What are the long-term effects of social media and society? The good, the bad and the ugly…

Technology and social media have become an integral part of society over the last decade. No longer a pastime of millennial’s – Facebook, Twitter, Pinterest, Instagram, LinkedIn, Strava and others, are social media channels utilised by all ages and demographics. As a lady who values her private time and family life – back in the day, I was a bit hesitant about social media and whether it would really be ‘for me’.

However, when Facebook and Twitter came to market I was intrigued… not only from a personal perspective, but I also wanted to understand how these channels could be utilised for business.

The good – Social connection

There are many things I love about social media – building relationships, keeping in touch with friends and family who have moved away, sharing moments and memories with wider groups of friends and colleagues, being able to share opinions far and wide, being able to connect and engage with the world at large (news, business, sport), and of course being able to converse with people in multiple countries in real-time. For an enquiring mind, social media is not only an amplification tool, but it has opened up a gateway of information to educate and learn. So what’s not to like?

The bad – Society is not set up to be patient anymore

Social media has driven a culture of ‘instant gratification’ and encouraged a mindset of ‘I want it now’. It’s in our human psychology to want to be liked and all social media channels are set up to play on these natural human tendencies – to facilitate that instant hit of dopamine to our brain when content you’ve shared is liked, shared and commented on.

The ugly – Is social media ripping apart society and exploiting psychology?

It’s strange to think that some people in our society are now more obsessed with their ‘social media’ life than they are about their real one. Social media has so many positives but it’s interesting to hear the thoughts from former Facebook Execs on the need to disconnect.

Chamath Palihapitaiya, formerly the longest original member of Facebook’s Exec team, in charge of audience growth says…

  • “Social media is ripping society apart”
  • “People are confusing truth with popularity, what is popular is not truthful”
  • “Social media exploits our natural human tendencies to want and need feedback”
  • “Facebook is designed to drip feed dopamine, you share some content, you get some likes, some comments, you get a dopamine hit, and that leads you to share more content.”

From here a social validation feedback loop ensues. But is this fake popularity? Are we seeking validation from external sources? Is social media rewiring our brains in a negative way so we’re all set on short-term fixes? As Palihapitaiya comments, perhaps this is the reason why Steve Jobs was anti social media?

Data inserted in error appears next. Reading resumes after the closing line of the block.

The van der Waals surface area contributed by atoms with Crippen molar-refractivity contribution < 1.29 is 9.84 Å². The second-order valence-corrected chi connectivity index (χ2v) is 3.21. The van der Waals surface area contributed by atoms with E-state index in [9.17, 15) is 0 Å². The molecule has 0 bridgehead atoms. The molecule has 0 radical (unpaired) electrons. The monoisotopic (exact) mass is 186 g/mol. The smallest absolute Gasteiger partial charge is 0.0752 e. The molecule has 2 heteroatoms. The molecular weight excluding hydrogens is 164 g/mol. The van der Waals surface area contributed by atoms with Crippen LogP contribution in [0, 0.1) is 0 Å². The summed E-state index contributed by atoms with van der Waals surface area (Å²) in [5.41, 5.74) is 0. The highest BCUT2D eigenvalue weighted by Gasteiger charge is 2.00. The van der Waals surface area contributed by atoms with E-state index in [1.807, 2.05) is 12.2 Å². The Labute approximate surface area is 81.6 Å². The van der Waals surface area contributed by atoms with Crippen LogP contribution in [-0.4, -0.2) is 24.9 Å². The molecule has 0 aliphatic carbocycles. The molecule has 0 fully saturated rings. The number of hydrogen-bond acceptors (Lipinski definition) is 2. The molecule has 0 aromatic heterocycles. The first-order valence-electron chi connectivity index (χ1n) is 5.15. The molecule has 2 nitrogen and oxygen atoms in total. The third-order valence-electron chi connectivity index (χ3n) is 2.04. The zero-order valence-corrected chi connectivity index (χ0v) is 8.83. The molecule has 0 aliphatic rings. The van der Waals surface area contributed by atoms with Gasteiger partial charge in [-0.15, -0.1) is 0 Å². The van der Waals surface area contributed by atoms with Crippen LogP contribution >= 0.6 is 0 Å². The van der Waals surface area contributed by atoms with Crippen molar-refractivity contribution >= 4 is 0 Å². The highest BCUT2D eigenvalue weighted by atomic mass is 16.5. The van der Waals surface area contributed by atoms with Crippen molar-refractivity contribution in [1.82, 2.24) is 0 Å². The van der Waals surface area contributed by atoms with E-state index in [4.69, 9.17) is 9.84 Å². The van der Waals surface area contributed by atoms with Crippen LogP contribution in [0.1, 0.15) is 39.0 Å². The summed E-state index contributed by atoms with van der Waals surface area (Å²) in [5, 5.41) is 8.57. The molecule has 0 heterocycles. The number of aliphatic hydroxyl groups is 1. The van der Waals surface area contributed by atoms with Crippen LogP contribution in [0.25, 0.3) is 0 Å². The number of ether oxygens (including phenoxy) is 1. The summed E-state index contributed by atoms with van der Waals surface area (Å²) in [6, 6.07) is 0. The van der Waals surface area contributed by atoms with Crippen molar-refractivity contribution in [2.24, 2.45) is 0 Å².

He goes on to say there’s a real danger this ‘mindset of a short-term fix’ will impact on other areas of our lives – our work life, our personal life – and it’s not healthy. In my view, it’s creating a world where, ironically, we’re less connected; where we run the risk of becoming desensitised to those around us – you know, the real people in our lives – the ones we can see face to face and truly engage with, at home, at work, and socially over a cup of tea, pint or a glass of wine – or in my case a gin and tonic.

Digital detox – take a hard break, embrace it 

Turn it off for a week – would you be able to do this? Some people would freak at this idea as they are physically and mentally attached to their devices, and feel naked without them. Personally I love embracing a digital detox – and not just when I go on holiday. Logging off has become a daily habit – for at least some of my day – meaning no access to the internet, no access to WhatsApp, no access to social – it’s liberating.

Reconnect offline – Make time to log off and reconnect’!

Become super conscious and aware

I want to live in a world that’s super conscious, connected and aware. People are not predictable and that’s one of the many beautiful things about human nature – sometimes you just can’t predict what people will do or say – there’s great pleasure and excitement in not knowing what’s coming next. I value real interactions with real people, I value presence, and I value being around people who are conscious and aware.

What is the short and long-term effect of too much information? Does it serve us well or is it creating an overloaded, congested mind? After years of intense, surface, information, there’s a reason why a wave of people are seeking a higher level of consciousness, to be aware of their actions, and to be aware of the impact their interactions have on society, and the people around them.

Don’t get swamped by the downside of technological innovations in our society – embrace what serves you, and those around you, and remain connected to the real world.

Let’s work together

My name is Emma Potter, I founded Earlybird Consulting in June 2014. I work with early stage start-up businesses and SME’s in the technology, digital transformation, sports and mobile marketing space who are aiming to raise funds to accelerate growth, launch in new territories, drive lead generation, and build brand value prior to acquisition.

I’m always keen to speak with people about their business and to work with them to help solve their marketing challenges – Say hello.

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